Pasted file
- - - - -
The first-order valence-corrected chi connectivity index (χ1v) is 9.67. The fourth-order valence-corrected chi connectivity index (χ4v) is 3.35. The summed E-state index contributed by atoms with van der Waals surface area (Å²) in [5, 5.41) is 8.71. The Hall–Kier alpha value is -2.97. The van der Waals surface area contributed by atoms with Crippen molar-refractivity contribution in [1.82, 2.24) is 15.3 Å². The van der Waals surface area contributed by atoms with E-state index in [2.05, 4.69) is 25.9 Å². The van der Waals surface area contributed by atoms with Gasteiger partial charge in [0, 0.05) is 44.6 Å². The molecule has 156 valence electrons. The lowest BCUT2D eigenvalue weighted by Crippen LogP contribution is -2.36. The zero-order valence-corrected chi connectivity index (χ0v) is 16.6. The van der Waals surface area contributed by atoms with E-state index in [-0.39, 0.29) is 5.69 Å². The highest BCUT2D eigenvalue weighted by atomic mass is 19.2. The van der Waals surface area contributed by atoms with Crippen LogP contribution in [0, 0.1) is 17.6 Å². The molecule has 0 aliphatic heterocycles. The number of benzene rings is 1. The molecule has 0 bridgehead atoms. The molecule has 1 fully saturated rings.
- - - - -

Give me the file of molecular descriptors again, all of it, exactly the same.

The first-order valence-corrected chi connectivity index (χ1v) is 9.67. The fourth-order valence-corrected chi connectivity index (χ4v) is 3.35. The summed E-state index contributed by atoms with van der Waals surface area (Å²) in [5, 5.41) is 8.71. The Hall–Kier alpha value is -2.97. The van der Waals surface area contributed by atoms with Crippen molar-refractivity contribution in [1.82, 2.24) is 15.3 Å². The van der Waals surface area contributed by atoms with E-state index in [2.05, 4.69) is 25.9 Å². The van der Waals surface area contributed by atoms with Gasteiger partial charge in [0, 0.05) is 44.6 Å². The molecule has 156 valence electrons. The lowest BCUT2D eigenvalue weighted by Crippen LogP contribution is -2.36. The zero-order valence-corrected chi connectivity index (χ0v) is 16.6. The van der Waals surface area contributed by atoms with E-state index in [-0.39, 0.29) is 5.69 Å². The highest BCUT2D eigenvalue weighted by atomic mass is 19.2. The van der Waals surface area contributed by atoms with Crippen LogP contribution in [0, 0.1) is 17.6 Å². The molecule has 0 aliphatic heterocycles. The number of benzene rings is 1. The molecule has 0 bridgehead atoms. The molecule has 1 fully saturated rings.